0001 Exeter Cloth Trade‘Incorporation’ is the term used since the Royal Charter of 1620 to describe the organisation of Exeter woollen cloth trades that had before been organised as guilds. This still leaves the question – what is a guild?

In the past, guilds were associations – groups of people – who came together because they shared a skilled trade. Guilds didn’t just exist in the woollen cloth industry; many other trades, including tailors, stonemasons, woodcarvers and goldsmiths, also formed themselves into guilds in towns across Europe.

Little is known about the early history of guilds. People from the same trades have probably always met to offer support to one another and to discuss the issues of the day, most importantly to resolve disputes. However, the first formal guilds with rules determining their membership and organisation began to form between 1100 and 1300.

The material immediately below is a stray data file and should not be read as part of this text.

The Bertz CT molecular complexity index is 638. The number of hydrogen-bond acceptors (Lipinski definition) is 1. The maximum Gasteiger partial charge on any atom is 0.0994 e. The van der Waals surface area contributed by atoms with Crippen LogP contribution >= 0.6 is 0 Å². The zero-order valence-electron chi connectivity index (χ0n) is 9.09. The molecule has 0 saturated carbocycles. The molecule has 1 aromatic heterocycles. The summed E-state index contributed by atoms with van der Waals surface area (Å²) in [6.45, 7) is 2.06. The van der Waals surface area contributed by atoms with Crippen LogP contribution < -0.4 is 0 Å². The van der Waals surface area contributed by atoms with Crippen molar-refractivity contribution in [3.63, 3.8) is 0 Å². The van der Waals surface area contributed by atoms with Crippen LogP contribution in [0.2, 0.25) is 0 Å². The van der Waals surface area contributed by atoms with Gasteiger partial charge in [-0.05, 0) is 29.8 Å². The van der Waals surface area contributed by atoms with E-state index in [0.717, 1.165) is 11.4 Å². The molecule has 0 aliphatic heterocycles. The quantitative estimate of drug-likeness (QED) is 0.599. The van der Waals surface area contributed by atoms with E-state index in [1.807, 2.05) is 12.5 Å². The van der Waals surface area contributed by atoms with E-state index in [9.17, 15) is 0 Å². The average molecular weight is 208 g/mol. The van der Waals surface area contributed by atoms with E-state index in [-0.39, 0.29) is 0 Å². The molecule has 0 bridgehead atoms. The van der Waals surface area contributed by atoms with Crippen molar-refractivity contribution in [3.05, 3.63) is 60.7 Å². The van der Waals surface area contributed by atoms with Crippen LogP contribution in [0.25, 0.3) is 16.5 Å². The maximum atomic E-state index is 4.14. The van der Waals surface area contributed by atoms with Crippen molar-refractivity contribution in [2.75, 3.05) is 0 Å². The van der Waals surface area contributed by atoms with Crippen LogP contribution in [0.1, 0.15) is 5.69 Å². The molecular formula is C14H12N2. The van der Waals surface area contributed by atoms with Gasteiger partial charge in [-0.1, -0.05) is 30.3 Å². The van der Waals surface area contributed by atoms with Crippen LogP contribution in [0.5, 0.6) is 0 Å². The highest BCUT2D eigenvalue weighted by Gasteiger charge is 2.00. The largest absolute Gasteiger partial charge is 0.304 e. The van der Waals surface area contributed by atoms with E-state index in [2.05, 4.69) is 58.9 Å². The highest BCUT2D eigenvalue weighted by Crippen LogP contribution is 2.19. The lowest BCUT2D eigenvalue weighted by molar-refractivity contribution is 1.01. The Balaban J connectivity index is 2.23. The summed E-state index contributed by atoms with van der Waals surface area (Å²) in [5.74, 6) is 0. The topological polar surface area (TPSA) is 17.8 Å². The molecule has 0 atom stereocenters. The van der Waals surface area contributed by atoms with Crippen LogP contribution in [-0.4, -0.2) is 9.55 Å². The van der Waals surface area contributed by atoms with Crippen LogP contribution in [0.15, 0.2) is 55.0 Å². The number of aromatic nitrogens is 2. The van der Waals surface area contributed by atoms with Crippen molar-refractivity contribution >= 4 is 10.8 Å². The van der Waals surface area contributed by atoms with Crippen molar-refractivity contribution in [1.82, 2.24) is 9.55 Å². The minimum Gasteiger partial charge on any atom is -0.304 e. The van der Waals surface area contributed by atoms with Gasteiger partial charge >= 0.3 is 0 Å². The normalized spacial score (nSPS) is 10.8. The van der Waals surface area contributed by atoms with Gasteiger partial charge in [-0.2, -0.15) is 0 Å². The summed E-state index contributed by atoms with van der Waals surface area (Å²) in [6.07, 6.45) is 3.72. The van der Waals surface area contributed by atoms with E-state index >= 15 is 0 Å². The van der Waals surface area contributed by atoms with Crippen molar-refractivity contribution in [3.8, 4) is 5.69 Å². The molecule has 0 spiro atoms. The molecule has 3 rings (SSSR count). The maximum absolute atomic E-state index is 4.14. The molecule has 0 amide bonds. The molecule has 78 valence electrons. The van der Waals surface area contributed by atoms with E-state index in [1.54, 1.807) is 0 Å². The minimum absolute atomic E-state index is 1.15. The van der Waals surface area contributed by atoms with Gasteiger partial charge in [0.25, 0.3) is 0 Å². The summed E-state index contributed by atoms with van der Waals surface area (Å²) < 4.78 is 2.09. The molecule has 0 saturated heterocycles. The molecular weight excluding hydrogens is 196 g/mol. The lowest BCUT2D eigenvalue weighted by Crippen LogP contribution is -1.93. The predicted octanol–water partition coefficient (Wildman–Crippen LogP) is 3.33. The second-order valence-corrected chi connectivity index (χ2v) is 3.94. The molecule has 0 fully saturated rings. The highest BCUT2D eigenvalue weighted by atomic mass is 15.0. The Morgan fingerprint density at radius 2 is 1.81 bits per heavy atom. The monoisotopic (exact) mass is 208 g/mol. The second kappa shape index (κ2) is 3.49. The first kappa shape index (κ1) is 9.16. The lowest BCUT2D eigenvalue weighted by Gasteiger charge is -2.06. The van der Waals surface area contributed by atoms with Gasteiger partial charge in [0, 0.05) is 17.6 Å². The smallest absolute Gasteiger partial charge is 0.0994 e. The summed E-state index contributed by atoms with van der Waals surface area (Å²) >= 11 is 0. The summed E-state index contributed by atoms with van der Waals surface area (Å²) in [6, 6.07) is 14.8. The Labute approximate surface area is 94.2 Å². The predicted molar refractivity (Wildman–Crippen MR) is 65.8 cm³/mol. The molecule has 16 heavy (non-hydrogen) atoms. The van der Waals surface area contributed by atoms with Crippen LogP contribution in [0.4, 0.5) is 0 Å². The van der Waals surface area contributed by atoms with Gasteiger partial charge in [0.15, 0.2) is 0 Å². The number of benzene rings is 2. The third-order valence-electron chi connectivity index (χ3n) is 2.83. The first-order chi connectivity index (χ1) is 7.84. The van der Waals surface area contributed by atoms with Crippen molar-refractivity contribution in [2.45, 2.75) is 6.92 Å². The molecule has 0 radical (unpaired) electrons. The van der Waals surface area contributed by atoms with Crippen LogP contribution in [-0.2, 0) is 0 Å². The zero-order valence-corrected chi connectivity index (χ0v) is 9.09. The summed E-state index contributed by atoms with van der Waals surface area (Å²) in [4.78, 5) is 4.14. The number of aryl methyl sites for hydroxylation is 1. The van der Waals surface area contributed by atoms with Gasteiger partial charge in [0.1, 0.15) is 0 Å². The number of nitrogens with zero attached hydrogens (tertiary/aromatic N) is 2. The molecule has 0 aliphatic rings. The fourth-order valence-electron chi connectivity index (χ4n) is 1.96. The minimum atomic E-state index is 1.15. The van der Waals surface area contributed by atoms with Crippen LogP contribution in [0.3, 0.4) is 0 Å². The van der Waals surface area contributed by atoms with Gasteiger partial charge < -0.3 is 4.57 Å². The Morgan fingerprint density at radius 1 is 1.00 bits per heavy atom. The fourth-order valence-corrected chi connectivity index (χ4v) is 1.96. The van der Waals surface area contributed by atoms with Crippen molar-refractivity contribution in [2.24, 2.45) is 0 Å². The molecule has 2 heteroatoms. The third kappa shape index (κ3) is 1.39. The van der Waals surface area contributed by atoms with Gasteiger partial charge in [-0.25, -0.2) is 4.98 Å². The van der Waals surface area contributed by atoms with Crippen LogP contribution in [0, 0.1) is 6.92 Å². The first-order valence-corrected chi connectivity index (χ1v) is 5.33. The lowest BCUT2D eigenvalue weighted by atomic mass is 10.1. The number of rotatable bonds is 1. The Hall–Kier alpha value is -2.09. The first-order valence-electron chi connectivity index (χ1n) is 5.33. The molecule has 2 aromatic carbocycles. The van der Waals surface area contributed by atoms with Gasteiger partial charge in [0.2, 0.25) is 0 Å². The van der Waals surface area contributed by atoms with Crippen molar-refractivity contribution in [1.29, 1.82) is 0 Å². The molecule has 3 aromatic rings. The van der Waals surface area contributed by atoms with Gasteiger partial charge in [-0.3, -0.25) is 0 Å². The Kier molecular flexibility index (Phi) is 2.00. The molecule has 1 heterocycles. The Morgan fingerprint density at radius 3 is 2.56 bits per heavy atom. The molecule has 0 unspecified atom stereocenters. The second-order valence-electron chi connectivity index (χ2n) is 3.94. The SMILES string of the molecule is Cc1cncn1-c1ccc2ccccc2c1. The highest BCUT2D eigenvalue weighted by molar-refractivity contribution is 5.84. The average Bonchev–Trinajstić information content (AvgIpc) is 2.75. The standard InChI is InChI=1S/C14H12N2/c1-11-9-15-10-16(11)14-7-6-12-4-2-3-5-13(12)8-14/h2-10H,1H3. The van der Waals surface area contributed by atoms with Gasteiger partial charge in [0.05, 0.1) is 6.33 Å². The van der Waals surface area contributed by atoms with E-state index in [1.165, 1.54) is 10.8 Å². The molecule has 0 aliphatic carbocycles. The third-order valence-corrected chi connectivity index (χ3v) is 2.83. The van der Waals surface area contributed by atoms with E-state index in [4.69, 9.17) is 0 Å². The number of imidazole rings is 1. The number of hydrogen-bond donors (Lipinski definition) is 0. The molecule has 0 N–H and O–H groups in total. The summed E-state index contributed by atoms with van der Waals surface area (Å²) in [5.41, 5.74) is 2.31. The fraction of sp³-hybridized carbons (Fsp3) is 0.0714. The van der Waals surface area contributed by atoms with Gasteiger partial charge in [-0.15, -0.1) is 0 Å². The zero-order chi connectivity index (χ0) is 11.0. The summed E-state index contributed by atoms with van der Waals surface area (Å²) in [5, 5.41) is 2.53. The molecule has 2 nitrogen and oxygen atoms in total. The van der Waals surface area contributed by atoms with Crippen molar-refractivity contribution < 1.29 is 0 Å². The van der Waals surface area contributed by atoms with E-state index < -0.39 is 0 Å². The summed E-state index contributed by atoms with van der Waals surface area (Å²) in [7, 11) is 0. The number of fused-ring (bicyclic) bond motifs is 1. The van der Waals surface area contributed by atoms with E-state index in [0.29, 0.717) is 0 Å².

In England, the first guilds appeared in London during this period. Weavers and bakers were among the first to organise, and in the following centuries other trades followed. The guilds enjoyed the height of their membership and power in the seventeenth and early eighteenth centuries. From then on, their influence fell away as skilled trades declined in the face of competition from factory-based machine manufacturing.

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